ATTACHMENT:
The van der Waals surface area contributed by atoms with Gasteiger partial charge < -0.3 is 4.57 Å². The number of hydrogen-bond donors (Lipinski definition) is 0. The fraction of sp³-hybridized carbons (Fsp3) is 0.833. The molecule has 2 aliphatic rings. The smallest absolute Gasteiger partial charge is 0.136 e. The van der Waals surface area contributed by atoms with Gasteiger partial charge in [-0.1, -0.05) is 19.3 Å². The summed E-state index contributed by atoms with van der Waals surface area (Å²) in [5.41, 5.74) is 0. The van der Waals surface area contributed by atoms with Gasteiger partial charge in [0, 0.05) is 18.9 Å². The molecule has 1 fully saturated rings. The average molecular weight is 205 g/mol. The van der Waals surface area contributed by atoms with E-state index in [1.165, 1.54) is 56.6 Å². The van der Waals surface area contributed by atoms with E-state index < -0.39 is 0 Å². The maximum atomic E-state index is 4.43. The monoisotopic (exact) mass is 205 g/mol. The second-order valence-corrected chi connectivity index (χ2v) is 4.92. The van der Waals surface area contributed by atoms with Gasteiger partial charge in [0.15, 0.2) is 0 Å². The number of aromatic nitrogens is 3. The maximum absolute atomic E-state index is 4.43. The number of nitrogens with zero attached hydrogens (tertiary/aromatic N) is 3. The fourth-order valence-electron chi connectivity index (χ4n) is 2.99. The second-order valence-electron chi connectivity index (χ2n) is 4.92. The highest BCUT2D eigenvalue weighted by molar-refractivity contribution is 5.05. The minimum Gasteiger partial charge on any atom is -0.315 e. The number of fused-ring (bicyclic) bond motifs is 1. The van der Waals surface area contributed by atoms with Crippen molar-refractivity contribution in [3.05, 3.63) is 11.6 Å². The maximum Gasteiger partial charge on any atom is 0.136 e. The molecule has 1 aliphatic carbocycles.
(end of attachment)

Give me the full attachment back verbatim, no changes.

The van der Waals surface area contributed by atoms with Gasteiger partial charge < -0.3 is 4.57 Å². The number of hydrogen-bond donors (Lipinski definition) is 0. The fraction of sp³-hybridized carbons (Fsp3) is 0.833. The molecule has 2 aliphatic rings. The smallest absolute Gasteiger partial charge is 0.136 e. The van der Waals surface area contributed by atoms with Gasteiger partial charge in [-0.1, -0.05) is 19.3 Å². The summed E-state index contributed by atoms with van der Waals surface area (Å²) in [5.41, 5.74) is 0. The van der Waals surface area contributed by atoms with Gasteiger partial charge in [0, 0.05) is 18.9 Å². The molecule has 1 fully saturated rings. The average molecular weight is 205 g/mol. The van der Waals surface area contributed by atoms with E-state index in [1.165, 1.54) is 56.6 Å². The van der Waals surface area contributed by atoms with E-state index < -0.39 is 0 Å². The maximum atomic E-state index is 4.43. The monoisotopic (exact) mass is 205 g/mol. The second-order valence-corrected chi connectivity index (χ2v) is 4.92. The van der Waals surface area contributed by atoms with Gasteiger partial charge in [0.15, 0.2) is 0 Å². The number of aromatic nitrogens is 3. The maximum absolute atomic E-state index is 4.43. The number of nitrogens with zero attached hydrogens (tertiary/aromatic N) is 3. The fourth-order valence-electron chi connectivity index (χ4n) is 2.99. The second-order valence-electron chi connectivity index (χ2n) is 4.92. The highest BCUT2D eigenvalue weighted by molar-refractivity contribution is 5.05. The minimum Gasteiger partial charge on any atom is -0.315 e. The number of fused-ring (bicyclic) bond motifs is 1. The van der Waals surface area contributed by atoms with Crippen molar-refractivity contribution in [3.05, 3.63) is 11.6 Å². The maximum Gasteiger partial charge on any atom is 0.136 e. The molecule has 1 aliphatic carbocycles.